- Stage 2: faucial bands and buccal bands (in the cheeks).
- Stage 3: faucial bands, buccal bands and labial bands (in the lips).
Functionally, the three stages of OSMF are:
- Stage 1: Mouth opening more than 20 mm.
- Stage 2: Mouth opening between 11-19 mm.
- Stage 3: Mouth opening less than 10 mm.
What are the treatment options?
It is important to discourage the use of smokeless tobacco, thorough education and advocacy about the potency of the disorder which can turn cancerous. Once OSMF starts, it may be reversed in the very early stages. OSMF is a progressive disease. As and when patients stop using smokeless tobacco, it ceases to advance further. Doctors have a few non-surgical treatment options to ease some of the symptoms, and manage the condition:
- Taking 2000μg of Lycopene capsule twice daily for three months helps to relieve stiffness in the mouth.
- Steroids with hyaluronidase (triamcinolone acetonide 10mg/ml + hyaluronidase 1500 IU) may also be prescribed for some patients.
- Tissue therapy with placental extracts (containing vitamins, steroids, enzymes and nucleotides) is also used to provide relief in OSMF.
- Intralesional injection of Interferon gamma (IFN-gamma) helps in breaking down of fibrotic bands.
- Injections of gold, vitamin A and collagenases (enzymes) help in decreasing the severity of the disorder.
- A chemotherapeutic agent like bleomycin is used to reduce the probability of OSMF turning into cancer.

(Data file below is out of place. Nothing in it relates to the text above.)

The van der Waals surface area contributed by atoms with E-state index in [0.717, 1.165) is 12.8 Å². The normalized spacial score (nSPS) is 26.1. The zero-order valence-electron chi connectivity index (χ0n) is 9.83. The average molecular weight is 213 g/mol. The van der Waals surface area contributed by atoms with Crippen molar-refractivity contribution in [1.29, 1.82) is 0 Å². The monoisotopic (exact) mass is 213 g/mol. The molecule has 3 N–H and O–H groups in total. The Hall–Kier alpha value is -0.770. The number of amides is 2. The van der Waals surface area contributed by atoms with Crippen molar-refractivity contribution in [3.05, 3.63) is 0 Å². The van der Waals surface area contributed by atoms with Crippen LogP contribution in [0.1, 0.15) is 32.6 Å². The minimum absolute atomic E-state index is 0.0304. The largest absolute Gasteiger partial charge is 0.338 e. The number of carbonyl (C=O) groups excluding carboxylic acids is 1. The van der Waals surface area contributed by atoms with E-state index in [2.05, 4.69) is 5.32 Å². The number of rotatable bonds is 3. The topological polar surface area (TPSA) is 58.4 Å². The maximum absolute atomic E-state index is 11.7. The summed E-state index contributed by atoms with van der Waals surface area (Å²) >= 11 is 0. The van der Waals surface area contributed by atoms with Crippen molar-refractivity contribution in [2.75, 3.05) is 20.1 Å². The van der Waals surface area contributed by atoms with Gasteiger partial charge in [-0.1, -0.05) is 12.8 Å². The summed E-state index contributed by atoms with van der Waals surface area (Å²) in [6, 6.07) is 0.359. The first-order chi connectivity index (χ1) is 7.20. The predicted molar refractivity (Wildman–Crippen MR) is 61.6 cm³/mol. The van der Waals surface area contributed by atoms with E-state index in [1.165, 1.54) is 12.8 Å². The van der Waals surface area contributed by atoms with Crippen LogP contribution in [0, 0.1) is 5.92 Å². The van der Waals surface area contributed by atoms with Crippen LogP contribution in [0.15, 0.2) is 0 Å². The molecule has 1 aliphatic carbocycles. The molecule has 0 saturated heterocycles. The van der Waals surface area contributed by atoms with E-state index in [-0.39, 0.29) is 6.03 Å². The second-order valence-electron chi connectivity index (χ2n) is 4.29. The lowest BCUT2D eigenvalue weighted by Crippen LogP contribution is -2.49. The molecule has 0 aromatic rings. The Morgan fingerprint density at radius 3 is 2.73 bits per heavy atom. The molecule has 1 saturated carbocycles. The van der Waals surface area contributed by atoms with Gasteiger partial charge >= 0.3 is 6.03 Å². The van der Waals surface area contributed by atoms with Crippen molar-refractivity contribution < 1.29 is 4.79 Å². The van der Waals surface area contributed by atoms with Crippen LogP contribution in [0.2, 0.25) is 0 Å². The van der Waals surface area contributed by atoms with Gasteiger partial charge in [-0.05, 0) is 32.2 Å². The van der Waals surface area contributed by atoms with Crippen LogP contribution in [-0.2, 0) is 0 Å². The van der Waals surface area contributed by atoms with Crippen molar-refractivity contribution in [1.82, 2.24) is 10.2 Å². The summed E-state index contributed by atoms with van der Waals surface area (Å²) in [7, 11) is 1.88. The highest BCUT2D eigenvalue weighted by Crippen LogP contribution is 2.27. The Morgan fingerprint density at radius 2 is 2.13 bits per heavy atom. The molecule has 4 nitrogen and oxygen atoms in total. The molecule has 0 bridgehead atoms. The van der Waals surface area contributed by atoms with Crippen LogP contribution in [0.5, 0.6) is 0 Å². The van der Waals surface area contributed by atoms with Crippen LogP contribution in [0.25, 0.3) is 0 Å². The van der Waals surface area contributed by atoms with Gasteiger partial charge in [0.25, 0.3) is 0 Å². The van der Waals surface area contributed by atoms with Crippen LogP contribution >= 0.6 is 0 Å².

- Microwave diathermy (passing current of 20 watts for 2,450 cycles) is useful in breaking up the fibrous bands.
Depending on the stage and severity of the disease, doctors may also recommend surgical options such as:
- Carbon-dioxide laser surgery: carbon dioxide laser is used to alleviate functional restriction.
- Cryosurgery: liquid nitrogen or argon gas spray helps to "thaw" the frozen tissue, which either gets absorbed by the body or forms a scab.
- Surgeons use the nasolabial flaps (from nose to the upper lip), or lingual pedicle flaps (in the tongue) to access and cut the fibres and increase mouth opening.
- Direct excision of fibrotic bands helps in increasing the mouth opening.
According to one estimate, up to 0.5% of Indians have this condition. If untreated, it can advance to such a stage that it's hard to pass even a straw through the patient's mouth. In this context, educating people about OSMF and preventing the use of pan masala and betel nut is a welcome move.
Health articles in Firstpost are written by myUpchar.com, India’s first and biggest resource for verified medical information. At myUpchar, researchers and journalists work with doctors to bring you information on all things health. For more information, please read our article on The Health Effects of Chewing Tobacco.
The information provided here is intended to provide free education about certain medical conditions and certain possible treatment. It is not a substitute for examination, diagnosis, treatment, and medical care provided by a licensed and qualified health professional. If you believe you, your child or someone you know suffers from the conditions described herein, please see your health care provider immediately. Do not attempt to treat yourself, your child, or anyone else without proper medical supervision. You acknowledge and agree that neither myUpchar nor firstpost is liable for any loss or damage which may be incurred by you as a result of the information provided here, or as a result of any reliance placed by you on the completeness, accuracy or existence of any information provided herein.
Updated Date: Oct 04, 2019 18:34:06 IST